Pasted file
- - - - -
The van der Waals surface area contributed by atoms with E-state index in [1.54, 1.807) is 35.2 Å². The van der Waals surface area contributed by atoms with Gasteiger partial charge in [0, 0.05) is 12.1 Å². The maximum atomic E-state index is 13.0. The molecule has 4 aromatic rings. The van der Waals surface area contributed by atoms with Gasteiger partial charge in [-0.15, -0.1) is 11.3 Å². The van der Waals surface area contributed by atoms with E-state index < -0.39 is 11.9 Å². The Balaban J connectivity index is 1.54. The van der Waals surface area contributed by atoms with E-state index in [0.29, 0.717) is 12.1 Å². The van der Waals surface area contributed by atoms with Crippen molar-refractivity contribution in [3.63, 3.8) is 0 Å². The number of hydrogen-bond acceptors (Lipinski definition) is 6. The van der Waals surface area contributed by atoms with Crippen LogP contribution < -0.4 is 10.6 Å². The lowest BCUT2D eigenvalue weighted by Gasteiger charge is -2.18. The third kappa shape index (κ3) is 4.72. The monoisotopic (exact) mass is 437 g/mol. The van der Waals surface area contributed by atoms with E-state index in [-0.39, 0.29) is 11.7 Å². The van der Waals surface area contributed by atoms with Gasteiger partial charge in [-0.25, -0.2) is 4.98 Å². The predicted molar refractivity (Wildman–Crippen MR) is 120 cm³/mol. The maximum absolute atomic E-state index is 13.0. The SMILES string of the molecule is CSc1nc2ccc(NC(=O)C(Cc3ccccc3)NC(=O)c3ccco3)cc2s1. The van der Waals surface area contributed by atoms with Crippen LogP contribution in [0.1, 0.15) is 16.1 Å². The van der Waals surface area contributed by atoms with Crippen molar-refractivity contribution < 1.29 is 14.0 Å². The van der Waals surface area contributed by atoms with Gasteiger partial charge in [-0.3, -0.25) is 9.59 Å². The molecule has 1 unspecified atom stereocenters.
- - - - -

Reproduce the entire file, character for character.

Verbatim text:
The van der Waals surface area contributed by atoms with E-state index in [1.54, 1.807) is 35.2 Å². The van der Waals surface area contributed by atoms with Gasteiger partial charge in [0, 0.05) is 12.1 Å². The maximum atomic E-state index is 13.0. The molecule has 4 aromatic rings. The van der Waals surface area contributed by atoms with Gasteiger partial charge in [-0.15, -0.1) is 11.3 Å². The van der Waals surface area contributed by atoms with E-state index < -0.39 is 11.9 Å². The Balaban J connectivity index is 1.54. The van der Waals surface area contributed by atoms with E-state index in [0.29, 0.717) is 12.1 Å². The van der Waals surface area contributed by atoms with Crippen molar-refractivity contribution in [3.63, 3.8) is 0 Å². The number of hydrogen-bond acceptors (Lipinski definition) is 6. The van der Waals surface area contributed by atoms with Crippen LogP contribution < -0.4 is 10.6 Å². The lowest BCUT2D eigenvalue weighted by Gasteiger charge is -2.18. The third kappa shape index (κ3) is 4.72. The monoisotopic (exact) mass is 437 g/mol. The van der Waals surface area contributed by atoms with E-state index in [-0.39, 0.29) is 11.7 Å². The van der Waals surface area contributed by atoms with Gasteiger partial charge in [-0.25, -0.2) is 4.98 Å². The predicted molar refractivity (Wildman–Crippen MR) is 120 cm³/mol. The maximum absolute atomic E-state index is 13.0. The SMILES string of the molecule is CSc1nc2ccc(NC(=O)C(Cc3ccccc3)NC(=O)c3ccco3)cc2s1. The van der Waals surface area contributed by atoms with Crippen LogP contribution in [0.1, 0.15) is 16.1 Å². The van der Waals surface area contributed by atoms with Crippen molar-refractivity contribution < 1.29 is 14.0 Å². The van der Waals surface area contributed by atoms with Gasteiger partial charge in [-0.3, -0.25) is 9.59 Å². The molecule has 1 unspecified atom stereocenters.